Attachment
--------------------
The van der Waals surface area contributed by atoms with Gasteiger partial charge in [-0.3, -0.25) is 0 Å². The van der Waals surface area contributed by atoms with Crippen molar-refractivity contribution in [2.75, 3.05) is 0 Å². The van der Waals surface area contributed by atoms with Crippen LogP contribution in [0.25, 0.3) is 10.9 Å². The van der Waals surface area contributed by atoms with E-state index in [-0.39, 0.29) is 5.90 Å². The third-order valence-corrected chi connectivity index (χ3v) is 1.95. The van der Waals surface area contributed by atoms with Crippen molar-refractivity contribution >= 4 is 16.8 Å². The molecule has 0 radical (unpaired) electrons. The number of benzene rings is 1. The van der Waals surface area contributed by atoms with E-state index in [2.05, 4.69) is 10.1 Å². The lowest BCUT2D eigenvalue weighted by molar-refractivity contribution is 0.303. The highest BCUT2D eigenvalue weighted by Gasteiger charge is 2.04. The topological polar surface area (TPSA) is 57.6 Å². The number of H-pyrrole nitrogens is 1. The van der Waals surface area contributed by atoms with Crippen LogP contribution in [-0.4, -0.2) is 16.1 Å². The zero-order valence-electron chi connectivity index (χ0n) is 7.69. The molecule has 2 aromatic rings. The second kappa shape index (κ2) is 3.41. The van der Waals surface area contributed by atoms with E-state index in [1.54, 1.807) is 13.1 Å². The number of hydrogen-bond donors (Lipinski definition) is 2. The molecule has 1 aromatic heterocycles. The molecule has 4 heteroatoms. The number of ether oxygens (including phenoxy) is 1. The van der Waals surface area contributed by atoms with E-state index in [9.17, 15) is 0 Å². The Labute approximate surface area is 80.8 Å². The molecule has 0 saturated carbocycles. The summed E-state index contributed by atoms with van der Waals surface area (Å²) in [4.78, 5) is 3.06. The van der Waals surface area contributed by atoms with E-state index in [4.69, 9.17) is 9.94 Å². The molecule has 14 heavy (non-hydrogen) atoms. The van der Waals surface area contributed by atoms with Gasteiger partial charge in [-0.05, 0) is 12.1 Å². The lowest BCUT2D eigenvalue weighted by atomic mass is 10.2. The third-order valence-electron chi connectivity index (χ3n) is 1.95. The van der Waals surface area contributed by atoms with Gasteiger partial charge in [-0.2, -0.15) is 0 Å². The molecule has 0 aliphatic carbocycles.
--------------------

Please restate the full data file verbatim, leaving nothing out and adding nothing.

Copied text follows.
The van der Waals surface area contributed by atoms with Gasteiger partial charge in [-0.3, -0.25) is 0 Å². The van der Waals surface area contributed by atoms with Crippen molar-refractivity contribution in [2.75, 3.05) is 0 Å². The van der Waals surface area contributed by atoms with Crippen LogP contribution in [0.25, 0.3) is 10.9 Å². The van der Waals surface area contributed by atoms with E-state index in [-0.39, 0.29) is 5.90 Å². The third-order valence-corrected chi connectivity index (χ3v) is 1.95. The van der Waals surface area contributed by atoms with Crippen molar-refractivity contribution >= 4 is 16.8 Å². The molecule has 0 radical (unpaired) electrons. The number of benzene rings is 1. The van der Waals surface area contributed by atoms with E-state index in [2.05, 4.69) is 10.1 Å². The lowest BCUT2D eigenvalue weighted by molar-refractivity contribution is 0.303. The highest BCUT2D eigenvalue weighted by Gasteiger charge is 2.04. The topological polar surface area (TPSA) is 57.6 Å². The number of H-pyrrole nitrogens is 1. The van der Waals surface area contributed by atoms with Crippen LogP contribution in [-0.4, -0.2) is 16.1 Å². The zero-order valence-electron chi connectivity index (χ0n) is 7.69. The molecule has 2 aromatic rings. The second kappa shape index (κ2) is 3.41. The van der Waals surface area contributed by atoms with E-state index in [1.54, 1.807) is 13.1 Å². The number of hydrogen-bond donors (Lipinski definition) is 2. The molecule has 1 aromatic heterocycles. The molecule has 4 heteroatoms. The number of ether oxygens (including phenoxy) is 1. The van der Waals surface area contributed by atoms with E-state index in [9.17, 15) is 0 Å². The Labute approximate surface area is 80.8 Å². The molecule has 0 saturated carbocycles. The summed E-state index contributed by atoms with van der Waals surface area (Å²) in [4.78, 5) is 3.06. The van der Waals surface area contributed by atoms with E-state index in [4.69, 9.17) is 9.94 Å². The molecule has 14 heavy (non-hydrogen) atoms. The van der Waals surface area contributed by atoms with Gasteiger partial charge in [-0.05, 0) is 12.1 Å². The lowest BCUT2D eigenvalue weighted by atomic mass is 10.2. The third-order valence-electron chi connectivity index (χ3n) is 1.95. The van der Waals surface area contributed by atoms with Gasteiger partial charge in [-0.2, -0.15) is 0 Å². The molecule has 0 aliphatic carbocycles.